World champ Joe Fraser opens up on the emotional journey gymnasts take that the younger generation don't always see
When Joe Fraser was 13 years old, he had the Olympic rings shaved into the side of his head as he watched the London 2012 Opening Ceremony unfold.
Now 22, Fraser has been selected to represent Great Britain in gymnastics at the Tokyo 2020 Games in 2021.
Having picked up gold on parallel bars at the 2019 World Championships, the Birmingham-born gymnast made a point of enjoying the final as much as he could.
“We train so hard day in, day out, to get to those pinnacle moments and if we don’t enjoy them then it’s kind of a waste,” he told the Olympic Channel podcast.
“Becoming World Champion with the team being down there with me was incredible.”
Joe Fraser on dealing with emotions
Where there are competitions, pressure soon follows.
For Fraser, it is about being able to find the right balance – knowing when to focus or when to zone out.
But he believes that when others see gymnastics on the television, when athletes are polished and at their best, it does not show the full truth of the emotional journey gymnasts go on throughout their career.
“Growing up, you only ever see gymnastics on the telly when it’s major events, so young kids only ever see it when these gymnasts have trained for years and years and are at their best,” he said.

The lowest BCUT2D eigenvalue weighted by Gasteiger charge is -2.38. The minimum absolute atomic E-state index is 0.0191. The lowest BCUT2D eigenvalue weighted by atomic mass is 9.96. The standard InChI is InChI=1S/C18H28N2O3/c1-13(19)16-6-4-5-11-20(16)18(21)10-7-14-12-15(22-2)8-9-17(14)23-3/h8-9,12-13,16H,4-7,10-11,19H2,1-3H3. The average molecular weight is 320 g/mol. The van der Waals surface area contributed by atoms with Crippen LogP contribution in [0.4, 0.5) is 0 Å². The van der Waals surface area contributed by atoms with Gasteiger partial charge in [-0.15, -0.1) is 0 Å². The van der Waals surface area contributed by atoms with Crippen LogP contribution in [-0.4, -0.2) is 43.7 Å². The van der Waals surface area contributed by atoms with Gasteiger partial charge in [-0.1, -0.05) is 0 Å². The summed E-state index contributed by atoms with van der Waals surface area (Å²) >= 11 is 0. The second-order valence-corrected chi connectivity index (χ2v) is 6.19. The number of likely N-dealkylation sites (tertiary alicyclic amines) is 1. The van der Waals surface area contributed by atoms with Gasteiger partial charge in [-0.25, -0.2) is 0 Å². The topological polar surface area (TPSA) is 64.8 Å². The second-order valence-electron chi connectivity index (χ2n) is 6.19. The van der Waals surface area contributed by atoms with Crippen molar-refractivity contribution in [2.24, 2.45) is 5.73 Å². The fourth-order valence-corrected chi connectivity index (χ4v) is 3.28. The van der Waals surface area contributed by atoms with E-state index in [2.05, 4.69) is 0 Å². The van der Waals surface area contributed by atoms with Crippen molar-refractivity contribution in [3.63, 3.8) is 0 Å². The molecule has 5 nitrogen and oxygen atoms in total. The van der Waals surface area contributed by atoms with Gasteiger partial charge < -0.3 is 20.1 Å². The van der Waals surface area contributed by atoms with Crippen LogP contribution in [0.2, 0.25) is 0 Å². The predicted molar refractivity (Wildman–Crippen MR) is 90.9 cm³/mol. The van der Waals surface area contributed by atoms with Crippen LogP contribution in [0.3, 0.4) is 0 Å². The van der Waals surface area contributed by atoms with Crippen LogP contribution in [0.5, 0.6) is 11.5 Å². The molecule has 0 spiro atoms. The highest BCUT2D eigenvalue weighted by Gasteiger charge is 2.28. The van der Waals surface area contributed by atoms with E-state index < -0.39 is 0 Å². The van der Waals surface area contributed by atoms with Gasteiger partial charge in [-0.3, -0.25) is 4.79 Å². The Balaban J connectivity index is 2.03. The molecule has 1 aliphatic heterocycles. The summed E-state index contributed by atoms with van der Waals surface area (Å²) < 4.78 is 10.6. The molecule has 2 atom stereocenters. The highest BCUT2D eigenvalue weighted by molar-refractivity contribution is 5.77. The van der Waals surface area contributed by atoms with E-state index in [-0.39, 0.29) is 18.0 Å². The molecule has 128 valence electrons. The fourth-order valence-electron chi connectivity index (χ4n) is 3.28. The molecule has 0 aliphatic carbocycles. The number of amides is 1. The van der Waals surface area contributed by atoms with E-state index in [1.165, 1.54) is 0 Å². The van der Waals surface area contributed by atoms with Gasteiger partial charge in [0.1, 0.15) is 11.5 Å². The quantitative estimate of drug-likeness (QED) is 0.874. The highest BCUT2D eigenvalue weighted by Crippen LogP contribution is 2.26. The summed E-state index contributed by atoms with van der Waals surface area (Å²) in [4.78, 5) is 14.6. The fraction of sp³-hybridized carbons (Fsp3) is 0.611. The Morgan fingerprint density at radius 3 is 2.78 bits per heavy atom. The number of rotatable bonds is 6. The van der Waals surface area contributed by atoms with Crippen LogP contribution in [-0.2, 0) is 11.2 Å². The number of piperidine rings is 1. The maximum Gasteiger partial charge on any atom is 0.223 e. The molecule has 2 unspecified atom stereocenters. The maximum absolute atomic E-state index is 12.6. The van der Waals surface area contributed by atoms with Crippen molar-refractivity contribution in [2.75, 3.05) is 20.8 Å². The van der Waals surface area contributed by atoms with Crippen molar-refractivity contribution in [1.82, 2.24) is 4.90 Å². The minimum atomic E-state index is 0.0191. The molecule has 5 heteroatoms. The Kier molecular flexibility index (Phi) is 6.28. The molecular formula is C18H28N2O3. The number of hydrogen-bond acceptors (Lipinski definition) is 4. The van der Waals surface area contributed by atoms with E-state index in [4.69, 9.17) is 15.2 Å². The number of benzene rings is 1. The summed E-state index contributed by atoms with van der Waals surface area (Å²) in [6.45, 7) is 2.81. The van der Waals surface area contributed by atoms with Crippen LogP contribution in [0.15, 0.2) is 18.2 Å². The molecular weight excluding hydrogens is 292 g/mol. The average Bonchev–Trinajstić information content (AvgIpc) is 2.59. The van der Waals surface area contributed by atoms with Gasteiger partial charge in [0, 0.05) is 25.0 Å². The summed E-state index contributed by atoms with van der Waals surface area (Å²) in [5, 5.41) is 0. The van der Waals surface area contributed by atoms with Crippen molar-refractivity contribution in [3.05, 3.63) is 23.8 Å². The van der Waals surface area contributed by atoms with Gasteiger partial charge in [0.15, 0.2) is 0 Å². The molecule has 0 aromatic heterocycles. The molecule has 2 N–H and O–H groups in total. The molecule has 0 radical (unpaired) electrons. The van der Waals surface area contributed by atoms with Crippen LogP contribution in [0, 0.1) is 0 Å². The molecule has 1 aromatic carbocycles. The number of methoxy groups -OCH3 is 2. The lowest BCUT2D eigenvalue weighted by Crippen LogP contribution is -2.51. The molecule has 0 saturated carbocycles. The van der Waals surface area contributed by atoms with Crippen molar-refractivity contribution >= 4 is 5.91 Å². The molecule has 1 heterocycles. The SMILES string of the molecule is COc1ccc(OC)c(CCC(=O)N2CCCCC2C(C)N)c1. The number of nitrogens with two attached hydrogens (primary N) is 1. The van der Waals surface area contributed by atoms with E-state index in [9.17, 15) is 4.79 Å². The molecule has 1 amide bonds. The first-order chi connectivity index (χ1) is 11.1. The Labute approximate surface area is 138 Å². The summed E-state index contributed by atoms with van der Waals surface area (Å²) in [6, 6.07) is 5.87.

“They don’t really get to see people making mistakes often – I feel like it’s important that I tell people that I do fall off regularly, I make mistakes, I find it hard, I cry, I go through it, so they do think that these people are human, not robots." - Joe Fraser to Olympics.com
“And they can do it, they just have to work hard, and I think it’s important to give that back to the next generation.”
Looking forward to Tokyo with Team GB
With expectations for the Olympics high following his world title, Fraser insists that he is taking preparations one day at a time and not looking too far into the future.
“Since then [World Championships] I’ve had some to reflect and just think about the best way I can be myself as a gymnast rather than trying to be the best person in the world and being the Olympic champion.”
And with the support of his family, friends, and team, he’s positive going into his first Games.
“We all know that, if we perform the way we train, that great things can happen.”
Being amongst the people he has admired throughout his career is also proving to be that extra bit of motivation for Fraser.
“It’s spurred me on over the last 18 months and made me want to achieve more, made routines harder, and work on elements to make it cleaner.
“I’m very excited for Tokyo and seeing what we actually can do out there.”